Stonewall designated 1st national LGBT monument

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The Stonewall Inn in New York in 2014. (AP file)

President Barack Obama announced Friday that the area around The Stonewall Inn, including Christopher Park, in New York City's Greenwich Village would be the first national monument dedicated to the lesbian, gay, bisexual and transgender movement. It is called Stonewall National Monument.

"I believe our national parks should reflect the full story of our country -- the richness and diversity and uniquely American spirit that has always defined us, that we are stronger than ever. That out of many, we are one," said Obama.

The official designation was announced via the White House social media accounts, which included a video narrated by the President and members of the LGBT community about the new Stonewall National Monument.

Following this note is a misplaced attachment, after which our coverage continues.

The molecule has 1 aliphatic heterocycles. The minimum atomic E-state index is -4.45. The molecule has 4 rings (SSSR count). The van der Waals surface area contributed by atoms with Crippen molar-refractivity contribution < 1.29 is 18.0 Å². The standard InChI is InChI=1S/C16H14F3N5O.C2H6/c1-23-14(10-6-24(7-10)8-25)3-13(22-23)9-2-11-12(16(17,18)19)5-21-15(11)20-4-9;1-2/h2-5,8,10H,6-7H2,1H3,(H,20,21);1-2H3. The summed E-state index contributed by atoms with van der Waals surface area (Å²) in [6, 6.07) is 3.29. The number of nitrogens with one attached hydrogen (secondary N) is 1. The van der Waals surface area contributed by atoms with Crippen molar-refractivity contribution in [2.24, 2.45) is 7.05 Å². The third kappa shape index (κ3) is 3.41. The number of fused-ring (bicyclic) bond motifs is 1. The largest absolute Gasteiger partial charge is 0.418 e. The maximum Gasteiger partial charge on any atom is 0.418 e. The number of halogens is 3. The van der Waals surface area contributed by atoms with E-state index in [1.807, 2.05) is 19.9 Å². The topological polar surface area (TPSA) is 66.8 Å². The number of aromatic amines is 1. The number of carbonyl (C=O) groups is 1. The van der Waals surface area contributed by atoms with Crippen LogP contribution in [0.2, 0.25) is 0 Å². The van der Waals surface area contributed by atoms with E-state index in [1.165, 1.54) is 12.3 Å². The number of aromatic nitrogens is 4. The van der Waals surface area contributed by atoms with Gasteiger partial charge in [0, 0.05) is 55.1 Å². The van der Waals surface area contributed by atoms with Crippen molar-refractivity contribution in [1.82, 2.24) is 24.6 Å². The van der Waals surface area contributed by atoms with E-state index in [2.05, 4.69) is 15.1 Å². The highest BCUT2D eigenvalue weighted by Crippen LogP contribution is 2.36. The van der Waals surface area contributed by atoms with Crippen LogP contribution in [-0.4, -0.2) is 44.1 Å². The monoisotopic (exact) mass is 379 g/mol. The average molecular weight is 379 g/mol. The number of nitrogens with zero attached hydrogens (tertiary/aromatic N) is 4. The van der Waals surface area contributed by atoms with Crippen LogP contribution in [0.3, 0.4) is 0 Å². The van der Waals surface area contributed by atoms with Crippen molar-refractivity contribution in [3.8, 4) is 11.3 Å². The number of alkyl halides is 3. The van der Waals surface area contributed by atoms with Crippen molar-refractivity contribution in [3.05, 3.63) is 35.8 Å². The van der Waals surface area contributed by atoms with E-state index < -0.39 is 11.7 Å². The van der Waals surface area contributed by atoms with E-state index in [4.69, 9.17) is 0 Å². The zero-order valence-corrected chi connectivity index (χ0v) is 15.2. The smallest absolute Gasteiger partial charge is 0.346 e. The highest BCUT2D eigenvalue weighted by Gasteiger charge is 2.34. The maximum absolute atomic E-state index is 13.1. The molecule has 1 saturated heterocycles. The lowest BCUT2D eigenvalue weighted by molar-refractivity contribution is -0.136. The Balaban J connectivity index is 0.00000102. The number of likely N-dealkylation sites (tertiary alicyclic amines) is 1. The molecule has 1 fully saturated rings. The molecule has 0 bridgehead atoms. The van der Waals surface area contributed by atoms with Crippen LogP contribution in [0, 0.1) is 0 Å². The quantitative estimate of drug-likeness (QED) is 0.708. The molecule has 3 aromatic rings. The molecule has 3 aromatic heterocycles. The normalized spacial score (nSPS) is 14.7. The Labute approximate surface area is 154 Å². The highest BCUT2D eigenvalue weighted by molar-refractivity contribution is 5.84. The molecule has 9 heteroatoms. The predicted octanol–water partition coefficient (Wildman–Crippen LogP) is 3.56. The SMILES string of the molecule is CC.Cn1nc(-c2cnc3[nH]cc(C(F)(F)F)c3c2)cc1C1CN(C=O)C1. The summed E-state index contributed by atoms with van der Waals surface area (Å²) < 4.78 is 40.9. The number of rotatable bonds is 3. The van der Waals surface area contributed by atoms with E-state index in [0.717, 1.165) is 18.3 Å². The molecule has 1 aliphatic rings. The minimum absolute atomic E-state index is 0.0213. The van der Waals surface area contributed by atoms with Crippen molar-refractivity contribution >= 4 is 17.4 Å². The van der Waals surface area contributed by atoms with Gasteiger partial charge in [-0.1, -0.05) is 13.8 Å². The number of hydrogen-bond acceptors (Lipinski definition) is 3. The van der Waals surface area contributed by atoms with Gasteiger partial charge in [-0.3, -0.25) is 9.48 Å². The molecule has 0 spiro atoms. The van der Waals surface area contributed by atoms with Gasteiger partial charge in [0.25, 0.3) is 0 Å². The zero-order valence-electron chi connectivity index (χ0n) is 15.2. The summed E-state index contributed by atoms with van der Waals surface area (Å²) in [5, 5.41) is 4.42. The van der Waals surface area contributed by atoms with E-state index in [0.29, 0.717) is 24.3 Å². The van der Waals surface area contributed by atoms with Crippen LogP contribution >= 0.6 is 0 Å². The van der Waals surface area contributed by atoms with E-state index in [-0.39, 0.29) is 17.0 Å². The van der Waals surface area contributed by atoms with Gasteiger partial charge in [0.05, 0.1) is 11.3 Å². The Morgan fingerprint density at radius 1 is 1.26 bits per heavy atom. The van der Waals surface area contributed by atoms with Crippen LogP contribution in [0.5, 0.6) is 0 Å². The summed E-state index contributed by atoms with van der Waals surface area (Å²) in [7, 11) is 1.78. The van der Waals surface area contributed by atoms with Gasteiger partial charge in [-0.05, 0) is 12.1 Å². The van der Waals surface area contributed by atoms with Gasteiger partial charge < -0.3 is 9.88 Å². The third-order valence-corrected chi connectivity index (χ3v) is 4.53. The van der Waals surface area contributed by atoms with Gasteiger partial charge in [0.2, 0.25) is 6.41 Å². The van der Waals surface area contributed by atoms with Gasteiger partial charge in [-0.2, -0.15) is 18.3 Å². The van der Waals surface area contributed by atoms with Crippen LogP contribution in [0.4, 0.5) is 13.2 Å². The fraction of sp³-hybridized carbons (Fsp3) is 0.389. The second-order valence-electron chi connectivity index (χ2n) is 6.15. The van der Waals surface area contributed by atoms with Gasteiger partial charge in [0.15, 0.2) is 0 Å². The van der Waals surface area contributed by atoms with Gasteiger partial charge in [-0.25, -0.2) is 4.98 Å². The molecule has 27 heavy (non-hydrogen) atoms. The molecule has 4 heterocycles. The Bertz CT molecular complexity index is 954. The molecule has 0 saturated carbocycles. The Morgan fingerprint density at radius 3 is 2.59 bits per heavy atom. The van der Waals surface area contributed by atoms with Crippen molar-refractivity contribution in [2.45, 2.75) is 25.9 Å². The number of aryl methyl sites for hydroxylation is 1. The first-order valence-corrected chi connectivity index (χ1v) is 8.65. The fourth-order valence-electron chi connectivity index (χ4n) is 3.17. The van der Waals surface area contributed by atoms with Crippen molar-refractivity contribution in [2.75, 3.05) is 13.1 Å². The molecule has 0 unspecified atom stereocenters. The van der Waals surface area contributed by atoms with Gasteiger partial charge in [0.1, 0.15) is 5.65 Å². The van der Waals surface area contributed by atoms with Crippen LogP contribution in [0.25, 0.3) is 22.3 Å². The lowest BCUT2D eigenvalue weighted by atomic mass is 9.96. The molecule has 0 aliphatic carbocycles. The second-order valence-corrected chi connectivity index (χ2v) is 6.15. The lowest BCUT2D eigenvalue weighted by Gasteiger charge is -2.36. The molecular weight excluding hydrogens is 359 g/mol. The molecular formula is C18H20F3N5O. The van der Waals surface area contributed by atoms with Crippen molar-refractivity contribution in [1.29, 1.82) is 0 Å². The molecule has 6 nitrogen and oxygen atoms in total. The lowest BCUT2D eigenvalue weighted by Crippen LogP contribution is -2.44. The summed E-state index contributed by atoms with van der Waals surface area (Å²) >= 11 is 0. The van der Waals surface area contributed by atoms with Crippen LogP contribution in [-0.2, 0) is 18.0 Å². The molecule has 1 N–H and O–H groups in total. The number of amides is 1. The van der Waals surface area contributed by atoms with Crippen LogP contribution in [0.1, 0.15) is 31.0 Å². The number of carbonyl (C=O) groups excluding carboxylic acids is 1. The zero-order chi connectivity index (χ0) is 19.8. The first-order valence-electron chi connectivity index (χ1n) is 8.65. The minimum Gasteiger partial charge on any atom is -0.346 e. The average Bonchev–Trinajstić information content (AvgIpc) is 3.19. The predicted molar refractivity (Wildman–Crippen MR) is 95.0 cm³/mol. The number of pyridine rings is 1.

"Back in 1969, as a turbulent decade was winding down The Stonewall Inn was a popular gathering place for New York City's LGBT community," said Obama.

"One night, police raided the bar and started arresting folks. Raids like these were nothing new, but this time the patrons had had enough. So they stood up and spoke out. The riots became protests. Protests became a movement. The movement ultimately became an integral part of America," said Obama.  


The Stonewall Riots of 1969 were a pivotal moment in the fight for rights for the LGBT community.

The historic bar recently served as a gathering place for people mourning those killed by a gunman inside a gay nightclub in Orlando, Florida.

New York Gov. Andrew Cuomo said in a statement that the choice of location for the monument was fitting.

"From marriage equality, which I signed into law five years ago today, to groundbreaking hate crimes legislation, to securing and protecting transgender rights, New York is a state of unrelenting progress in the LGBT movement," Cuomo said.

"The Stonewall National Monument will honor that history of progress, and I am proud to have signed legislation to help create a symbol that demonstrates to the world how much we have achieved and how much more we must accomplish for equality for all."